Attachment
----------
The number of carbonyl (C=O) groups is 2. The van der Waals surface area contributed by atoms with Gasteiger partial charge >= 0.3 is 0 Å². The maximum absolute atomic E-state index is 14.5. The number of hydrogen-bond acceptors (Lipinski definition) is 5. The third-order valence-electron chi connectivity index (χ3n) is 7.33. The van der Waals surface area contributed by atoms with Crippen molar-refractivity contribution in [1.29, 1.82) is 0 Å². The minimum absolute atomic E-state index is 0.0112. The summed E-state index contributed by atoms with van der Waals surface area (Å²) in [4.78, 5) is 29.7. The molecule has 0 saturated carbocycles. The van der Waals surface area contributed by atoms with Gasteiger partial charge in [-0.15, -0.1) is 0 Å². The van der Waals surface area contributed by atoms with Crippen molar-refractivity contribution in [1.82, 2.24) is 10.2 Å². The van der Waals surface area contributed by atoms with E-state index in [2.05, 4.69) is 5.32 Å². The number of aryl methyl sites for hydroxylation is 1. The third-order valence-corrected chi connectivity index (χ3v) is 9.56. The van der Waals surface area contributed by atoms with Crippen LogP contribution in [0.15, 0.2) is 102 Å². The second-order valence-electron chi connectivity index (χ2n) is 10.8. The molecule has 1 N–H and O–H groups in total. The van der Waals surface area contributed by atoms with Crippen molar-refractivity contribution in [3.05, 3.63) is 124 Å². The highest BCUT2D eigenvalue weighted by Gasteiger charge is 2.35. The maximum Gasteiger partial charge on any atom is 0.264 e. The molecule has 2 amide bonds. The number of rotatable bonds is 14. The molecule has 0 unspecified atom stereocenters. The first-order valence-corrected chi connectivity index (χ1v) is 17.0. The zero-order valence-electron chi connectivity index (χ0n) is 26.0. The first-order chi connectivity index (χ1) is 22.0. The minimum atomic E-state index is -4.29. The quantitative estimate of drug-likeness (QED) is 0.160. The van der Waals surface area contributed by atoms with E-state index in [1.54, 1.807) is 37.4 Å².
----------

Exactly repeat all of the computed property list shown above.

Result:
The number of carbonyl (C=O) groups is 2. The van der Waals surface area contributed by atoms with Gasteiger partial charge >= 0.3 is 0 Å². The maximum absolute atomic E-state index is 14.5. The number of hydrogen-bond acceptors (Lipinski definition) is 5. The third-order valence-electron chi connectivity index (χ3n) is 7.33. The van der Waals surface area contributed by atoms with Crippen molar-refractivity contribution in [1.29, 1.82) is 0 Å². The minimum absolute atomic E-state index is 0.0112. The summed E-state index contributed by atoms with van der Waals surface area (Å²) in [4.78, 5) is 29.7. The molecule has 0 saturated carbocycles. The van der Waals surface area contributed by atoms with Gasteiger partial charge in [-0.15, -0.1) is 0 Å². The van der Waals surface area contributed by atoms with Crippen molar-refractivity contribution in [1.82, 2.24) is 10.2 Å². The van der Waals surface area contributed by atoms with E-state index in [2.05, 4.69) is 5.32 Å². The number of aryl methyl sites for hydroxylation is 1. The third-order valence-corrected chi connectivity index (χ3v) is 9.56. The van der Waals surface area contributed by atoms with Crippen LogP contribution in [0.15, 0.2) is 102 Å². The second-order valence-electron chi connectivity index (χ2n) is 10.8. The molecule has 1 N–H and O–H groups in total. The van der Waals surface area contributed by atoms with Crippen molar-refractivity contribution in [3.05, 3.63) is 124 Å². The highest BCUT2D eigenvalue weighted by Gasteiger charge is 2.35. The maximum Gasteiger partial charge on any atom is 0.264 e. The molecule has 2 amide bonds. The number of rotatable bonds is 14. The molecule has 0 unspecified atom stereocenters. The first-order valence-corrected chi connectivity index (χ1v) is 17.0. The zero-order valence-electron chi connectivity index (χ0n) is 26.0. The first-order chi connectivity index (χ1) is 22.0. The minimum atomic E-state index is -4.29. The quantitative estimate of drug-likeness (QED) is 0.160. The van der Waals surface area contributed by atoms with E-state index in [1.54, 1.807) is 37.4 Å².